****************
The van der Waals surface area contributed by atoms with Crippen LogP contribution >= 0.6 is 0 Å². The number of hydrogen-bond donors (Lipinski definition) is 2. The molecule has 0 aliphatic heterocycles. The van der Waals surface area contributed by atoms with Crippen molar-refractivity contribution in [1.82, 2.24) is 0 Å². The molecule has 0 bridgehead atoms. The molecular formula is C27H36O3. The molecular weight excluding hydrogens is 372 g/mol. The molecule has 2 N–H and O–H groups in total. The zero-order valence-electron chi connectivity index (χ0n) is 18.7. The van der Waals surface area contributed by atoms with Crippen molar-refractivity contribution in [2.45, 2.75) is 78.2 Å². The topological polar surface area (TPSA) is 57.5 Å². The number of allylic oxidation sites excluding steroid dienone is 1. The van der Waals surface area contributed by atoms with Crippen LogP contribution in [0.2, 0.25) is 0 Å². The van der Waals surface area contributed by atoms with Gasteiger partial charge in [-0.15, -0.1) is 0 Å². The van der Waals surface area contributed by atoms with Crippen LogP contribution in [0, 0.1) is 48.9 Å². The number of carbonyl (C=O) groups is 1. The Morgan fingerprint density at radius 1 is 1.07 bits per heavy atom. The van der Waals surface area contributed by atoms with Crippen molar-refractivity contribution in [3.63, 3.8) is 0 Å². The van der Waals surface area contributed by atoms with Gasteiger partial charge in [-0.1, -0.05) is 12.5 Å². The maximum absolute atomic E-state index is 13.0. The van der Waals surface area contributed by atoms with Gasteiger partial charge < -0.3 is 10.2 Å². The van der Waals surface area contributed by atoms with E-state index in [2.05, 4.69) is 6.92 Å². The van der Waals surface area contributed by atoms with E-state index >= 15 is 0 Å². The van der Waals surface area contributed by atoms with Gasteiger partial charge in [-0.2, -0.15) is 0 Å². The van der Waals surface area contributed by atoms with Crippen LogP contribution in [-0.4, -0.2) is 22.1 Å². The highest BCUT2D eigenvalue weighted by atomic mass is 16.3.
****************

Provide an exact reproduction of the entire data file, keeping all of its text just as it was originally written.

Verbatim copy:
The van der Waals surface area contributed by atoms with Crippen LogP contribution >= 0.6 is 0 Å². The number of hydrogen-bond donors (Lipinski definition) is 2. The molecule has 0 aliphatic heterocycles. The van der Waals surface area contributed by atoms with Crippen molar-refractivity contribution in [1.82, 2.24) is 0 Å². The molecule has 0 bridgehead atoms. The molecular formula is C27H36O3. The molecular weight excluding hydrogens is 372 g/mol. The molecule has 2 N–H and O–H groups in total. The zero-order valence-electron chi connectivity index (χ0n) is 18.7. The van der Waals surface area contributed by atoms with Crippen molar-refractivity contribution in [2.45, 2.75) is 78.2 Å². The topological polar surface area (TPSA) is 57.5 Å². The number of allylic oxidation sites excluding steroid dienone is 1. The van der Waals surface area contributed by atoms with Crippen LogP contribution in [0.2, 0.25) is 0 Å². The van der Waals surface area contributed by atoms with Gasteiger partial charge in [-0.15, -0.1) is 0 Å². The van der Waals surface area contributed by atoms with Crippen LogP contribution in [0, 0.1) is 48.9 Å². The number of carbonyl (C=O) groups is 1. The Morgan fingerprint density at radius 1 is 1.07 bits per heavy atom. The van der Waals surface area contributed by atoms with Crippen molar-refractivity contribution in [3.63, 3.8) is 0 Å². The van der Waals surface area contributed by atoms with Gasteiger partial charge in [-0.1, -0.05) is 12.5 Å². The maximum absolute atomic E-state index is 13.0. The van der Waals surface area contributed by atoms with Gasteiger partial charge < -0.3 is 10.2 Å². The van der Waals surface area contributed by atoms with E-state index in [2.05, 4.69) is 6.92 Å². The van der Waals surface area contributed by atoms with E-state index >= 15 is 0 Å². The van der Waals surface area contributed by atoms with Gasteiger partial charge in [-0.2, -0.15) is 0 Å². The van der Waals surface area contributed by atoms with Crippen LogP contribution in [-0.4, -0.2) is 22.1 Å². The highest BCUT2D eigenvalue weighted by atomic mass is 16.3.